Trade Offs. There is a trade-off between safety of AVs and other values such as mobility, environmental protection and affordability. With mobility we mean that the traffic flow will be affected by certain behaviors of AVs. For example, if a vehicle decelerates significantly while approaching a crosswalk with limited visibility, this will increase safety at the expense of diminished traffic flow. As for the environmental impact, emissions and material wear will differ depending on acceleration and break of the vehicle. Even incremental changes will scale impact as a great number of vehicles will be governed by the same algorithm.
Evolving infrastructure. There are different scenarios in which mobility infrastructure could change. It is far less discussed currently than the safety of AVs itself. However, when the attention shifts more towards infrastructure, it will be highly important to strike the right balance of values in urban development. It is clear that driverless cars will cause our environment to change: the roads, the railways, the road signs will have to be adapted to the working mechanism of AVs. Now AV can operate only on special roads. Altering infrastructure, however, is a long-term goal – it needs careful planning and quite a bit of time. This means, the risk scenarios and challenges will also change with the infrastructure. But there will be a transitional phase too - between present and future of urban planning. In this phase the AVs are going to operate on usual roads which will have to gradually adapt to immediate demands of the AVs’ mobility. New unfamiliar risks will emerge and will need additional heed.
Responsibility and accountability questions. Another major issue that the AVs face when they are already deployed, is that of responsibility: who is responsible in case of an accident — the driver, the owner or the manufacturer? Who is accountable to whom? What are the roles and functions of different people involved in the AV production and operation? Can we acknowledge the machine as accountable or responsible? Is the machine a legal entity? These questions have to be immediately addressed and carefully considered.
Differences in AVs development. The manufacturers will rely on different approaches in AVs development: a top-down or a bottom-up one (i.e. let the human drivers “teach” cars) and the degree of safety of these approaches will vary from each other. This means we will have to face two challenges: First, the facilitation of technological coordination in a competitive environment in order to enhance safety. This concerns the interoperability standards, too (e.g. the centralized system for vehicle-to-infrastructure communication and/or the vehicle-to-vehicle communication protocols). Second, avoiding local safety optima and opting for a reasonable and practical global optimum instead – this is essential as the manufacturers will have their own individual ways for improving safety. Thus, a way of combining these solutions should be identified.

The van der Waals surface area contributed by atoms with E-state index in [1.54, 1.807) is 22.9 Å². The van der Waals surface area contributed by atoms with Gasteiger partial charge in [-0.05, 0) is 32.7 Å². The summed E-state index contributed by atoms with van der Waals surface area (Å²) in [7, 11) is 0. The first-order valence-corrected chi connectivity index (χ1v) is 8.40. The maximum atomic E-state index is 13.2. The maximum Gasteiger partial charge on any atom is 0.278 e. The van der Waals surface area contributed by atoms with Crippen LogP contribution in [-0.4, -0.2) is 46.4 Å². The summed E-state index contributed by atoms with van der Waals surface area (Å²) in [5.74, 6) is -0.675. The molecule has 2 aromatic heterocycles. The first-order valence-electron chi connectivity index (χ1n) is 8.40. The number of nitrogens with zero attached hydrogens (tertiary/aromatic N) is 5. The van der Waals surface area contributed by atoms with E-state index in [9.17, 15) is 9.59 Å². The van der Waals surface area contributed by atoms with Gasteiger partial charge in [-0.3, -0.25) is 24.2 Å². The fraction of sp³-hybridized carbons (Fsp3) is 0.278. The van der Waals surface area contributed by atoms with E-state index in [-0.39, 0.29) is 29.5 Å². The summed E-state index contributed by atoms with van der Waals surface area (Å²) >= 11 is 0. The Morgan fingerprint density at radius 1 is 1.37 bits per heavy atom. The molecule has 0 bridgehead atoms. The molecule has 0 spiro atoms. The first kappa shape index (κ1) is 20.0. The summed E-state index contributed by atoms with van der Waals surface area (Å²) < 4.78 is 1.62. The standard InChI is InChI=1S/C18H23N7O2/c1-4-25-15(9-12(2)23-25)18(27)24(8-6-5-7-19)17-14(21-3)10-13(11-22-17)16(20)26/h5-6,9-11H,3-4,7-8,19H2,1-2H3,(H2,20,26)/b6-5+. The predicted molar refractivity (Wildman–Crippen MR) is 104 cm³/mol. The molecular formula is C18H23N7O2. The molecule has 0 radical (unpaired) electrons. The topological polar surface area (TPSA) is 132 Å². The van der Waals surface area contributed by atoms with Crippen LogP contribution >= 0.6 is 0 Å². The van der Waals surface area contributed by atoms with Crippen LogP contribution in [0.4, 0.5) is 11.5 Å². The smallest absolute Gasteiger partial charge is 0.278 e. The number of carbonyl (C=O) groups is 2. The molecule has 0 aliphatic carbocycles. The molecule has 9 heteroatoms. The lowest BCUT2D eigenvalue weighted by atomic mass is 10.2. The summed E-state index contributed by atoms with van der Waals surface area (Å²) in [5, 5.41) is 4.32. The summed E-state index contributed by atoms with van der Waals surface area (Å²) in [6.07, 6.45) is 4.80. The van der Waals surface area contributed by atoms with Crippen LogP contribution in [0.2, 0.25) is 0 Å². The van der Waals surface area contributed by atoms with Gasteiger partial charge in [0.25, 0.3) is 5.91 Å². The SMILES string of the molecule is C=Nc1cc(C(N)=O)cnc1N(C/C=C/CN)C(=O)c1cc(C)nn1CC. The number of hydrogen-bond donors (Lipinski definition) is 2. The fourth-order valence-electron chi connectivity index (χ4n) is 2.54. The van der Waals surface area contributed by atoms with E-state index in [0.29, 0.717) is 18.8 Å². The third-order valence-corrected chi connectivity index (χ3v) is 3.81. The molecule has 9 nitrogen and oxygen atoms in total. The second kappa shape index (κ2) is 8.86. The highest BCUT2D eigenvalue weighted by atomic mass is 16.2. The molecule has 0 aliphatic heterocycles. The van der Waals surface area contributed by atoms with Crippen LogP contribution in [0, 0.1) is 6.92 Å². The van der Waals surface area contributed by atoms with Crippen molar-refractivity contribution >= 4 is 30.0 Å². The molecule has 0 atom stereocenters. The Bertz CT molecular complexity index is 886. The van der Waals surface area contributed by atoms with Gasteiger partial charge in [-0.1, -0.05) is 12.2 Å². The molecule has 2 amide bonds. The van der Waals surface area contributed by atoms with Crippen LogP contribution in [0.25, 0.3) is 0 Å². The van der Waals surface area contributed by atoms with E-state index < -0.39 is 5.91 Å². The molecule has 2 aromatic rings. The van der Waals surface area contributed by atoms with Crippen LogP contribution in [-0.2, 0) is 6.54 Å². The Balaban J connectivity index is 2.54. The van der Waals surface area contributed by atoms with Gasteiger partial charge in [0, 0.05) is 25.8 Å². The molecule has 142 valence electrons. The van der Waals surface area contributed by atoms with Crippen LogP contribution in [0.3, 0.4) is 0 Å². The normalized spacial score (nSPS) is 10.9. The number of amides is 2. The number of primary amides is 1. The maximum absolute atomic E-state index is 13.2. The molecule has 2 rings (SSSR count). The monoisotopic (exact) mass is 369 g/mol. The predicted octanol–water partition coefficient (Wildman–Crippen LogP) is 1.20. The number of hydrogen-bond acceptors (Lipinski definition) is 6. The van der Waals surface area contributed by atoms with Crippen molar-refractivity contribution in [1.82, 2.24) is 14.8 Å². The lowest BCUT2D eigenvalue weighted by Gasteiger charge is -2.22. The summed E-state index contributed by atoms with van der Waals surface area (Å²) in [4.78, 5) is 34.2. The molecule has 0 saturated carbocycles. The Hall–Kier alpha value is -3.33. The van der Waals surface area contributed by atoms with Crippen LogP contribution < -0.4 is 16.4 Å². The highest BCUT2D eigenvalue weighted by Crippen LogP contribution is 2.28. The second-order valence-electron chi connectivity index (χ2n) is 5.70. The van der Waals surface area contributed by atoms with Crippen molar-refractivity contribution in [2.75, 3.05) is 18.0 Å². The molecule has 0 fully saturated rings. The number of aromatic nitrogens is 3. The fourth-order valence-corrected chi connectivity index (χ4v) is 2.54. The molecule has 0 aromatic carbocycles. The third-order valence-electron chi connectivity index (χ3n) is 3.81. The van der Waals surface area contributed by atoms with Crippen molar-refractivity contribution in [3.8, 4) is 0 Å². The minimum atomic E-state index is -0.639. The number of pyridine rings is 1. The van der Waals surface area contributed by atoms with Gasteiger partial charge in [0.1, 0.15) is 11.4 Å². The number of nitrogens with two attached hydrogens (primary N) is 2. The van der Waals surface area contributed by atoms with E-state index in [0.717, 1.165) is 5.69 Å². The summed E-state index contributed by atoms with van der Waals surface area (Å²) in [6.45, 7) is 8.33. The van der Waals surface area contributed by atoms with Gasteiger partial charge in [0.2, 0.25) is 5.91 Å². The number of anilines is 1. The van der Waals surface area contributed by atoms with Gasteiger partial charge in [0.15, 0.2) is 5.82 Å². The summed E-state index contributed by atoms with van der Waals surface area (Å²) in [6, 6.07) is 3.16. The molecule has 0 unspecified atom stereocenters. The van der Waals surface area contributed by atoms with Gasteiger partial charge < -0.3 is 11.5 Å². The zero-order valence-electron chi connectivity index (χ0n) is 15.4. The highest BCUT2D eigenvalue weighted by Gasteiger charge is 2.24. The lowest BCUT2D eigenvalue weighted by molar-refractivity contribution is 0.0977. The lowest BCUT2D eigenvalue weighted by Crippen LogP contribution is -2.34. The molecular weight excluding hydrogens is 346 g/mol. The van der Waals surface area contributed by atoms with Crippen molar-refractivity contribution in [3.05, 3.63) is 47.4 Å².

Uniformity in AVs development. When it comes to AVs, the hazardous situations may present a large-scale problem – when an AV approaches a crosswalk, its behavior has an impact not only on one, but on other AVs run by the same algorithms which learn from past experience.This means risk at scale. Will AV owners be granted rights by car manufacturers to personalize their vehicles according to their will?
It is a very complex task to engineer how AVs should behave in daily situations, while the policy choice is an ethical issue, since the human lives and health is at stake. Due to the complexities arising out of specificity and scale, AVs pose some uncommon and unfamiliar problems too. Decisions made during AVs development cycles will affect whether drivers, passengers and urban dwellers in general will trust cars that are being driven by the algorithms.